|URGENT PLEA FROM ALZHEIMER'S ASSOCIATION CEO|
|Friday, 13 February 2009|
It is possible that there has never been a moment in America with so much potential to either advance or diminish Alzheimer's research and care. Our nation faces unprecedented times and, with that, comes an unprecedented opportunity to seize this moment and insist our leaders make a greater investment in finding ways to effectively treat, cure, and prevent Alzheimer's disease.
It is critical to our mission, to the people we serve, and to society at large to make this Public Policy Forum louder than ever. We need advocates from every state and from every congressional district. We need people with the disease, their caregivers, health care professionals, business leaders, and scientists to raise their voices and educate our policy makers so they know that an investment in Alzheimer's is an investment in the economic health of the nation and the personal health of millions.
Please contact the Alzheimer's Association at
An acquaintance of mine, Lisa Genova, wrote a novel; 'Still Alice' and self-published it a couple of years ago. The story is about a fictional character, Alice, and her experience with early onset Alzheimer's. The book has been popular in the dementia community but now has been picked up by a major publisher; Simon and Schuster. It's available in all major book stores and other major retailers such as Target and CostCo.
This story catches the nuances of early Alzheimer's from the patient's point of view. It's a wonderful human story of love, regret and loss.
I'm addicted to football. Of course that means I'm a Charger fan. I spent the afternoon watching them in a futile effort to beat the Pittsburg Steelers. Never going to happen.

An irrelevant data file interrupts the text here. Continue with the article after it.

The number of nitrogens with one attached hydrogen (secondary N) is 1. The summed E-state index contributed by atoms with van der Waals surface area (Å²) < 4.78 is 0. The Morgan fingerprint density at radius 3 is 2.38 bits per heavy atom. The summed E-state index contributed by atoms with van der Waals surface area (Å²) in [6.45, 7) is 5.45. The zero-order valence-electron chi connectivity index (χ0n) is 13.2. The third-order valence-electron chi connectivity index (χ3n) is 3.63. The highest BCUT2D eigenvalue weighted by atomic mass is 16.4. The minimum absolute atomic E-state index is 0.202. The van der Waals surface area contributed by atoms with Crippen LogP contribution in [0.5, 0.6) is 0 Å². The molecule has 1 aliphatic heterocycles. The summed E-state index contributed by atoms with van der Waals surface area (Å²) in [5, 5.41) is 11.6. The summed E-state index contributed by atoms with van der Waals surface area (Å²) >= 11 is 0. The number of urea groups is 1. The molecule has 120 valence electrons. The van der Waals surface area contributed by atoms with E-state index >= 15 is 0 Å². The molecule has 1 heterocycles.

Whoops! San Diego just made another touch down. Maybe I should hold off on making predictions. They are still 11 points behind with 9 minutes to go but, who knows, maybe they can still pull it off.
Oh-Oh. Pittsburg just made another touch down with 4 minutes to play. Ugh! Time to give it up.
There are three stages in AD; cognitive decline, functional decline and behavioral decline. Most people are diagnosed in the second stage because they do not want to anticipate being told they have AD. Worst yet, doctors avoid the word as well. But that is going to change.
Early diagnosis allows the drugs now available to be most effective and gives time for the patient to prepare, socially and economically for what is to come. Dr. Tangalos points out the value of improving the home environment, perhaps downsizing to make the space more manageable or installing inexpensive devices like motion detector lights and big-button phones. Maintaining a routine is essential. If you are going to move or make a major change in your environment, do it in the early stage when the patient can adjust or in the late stage their function is already extremely impaired.
Dr. Tangalos ended the interview with this: "(People are coming in for diagnosis) much too late. That's easy to understand because Alzheimer's is such a devastating disease. But we'd like patients and families to run toward the diagnosis, rather than away from it."
From one who is living that reality, I say Amen!
I finished my annual psychometric exam yesterday. It involves 3, one-hour sessions with a psychologist quizzing me with various test and examinations. In one way or another they involve testing my ability to remember things... a story, pairs of words, figures on paper, etc.
I've taken 4 or 5 of these things over the past 3 years and, though exhausting, I've always felt pretty good about the results. Yesterday something happened that really shook me up. Late in the test period the psychologist showed me a page with three figures on it; a triangle, a rectangle and a circle. She showed it for 10 seconds and then closed the book and waited 10 seconds. Then I was to draw these figures on a piece of paper. As the test proceeded, the images became more complicated; divided in two, or had lines sticking off the side. The last three, I became unable to reproduce them. I could not remember the details and was at lose.
I think this is the first time I've truly experience an Alzheimer's moment. The psychologist tried to reassure me but I came home pretty depressed. I'm better today. I guess it was inevitable that this day would come. I think I've been living under the delusion it never would.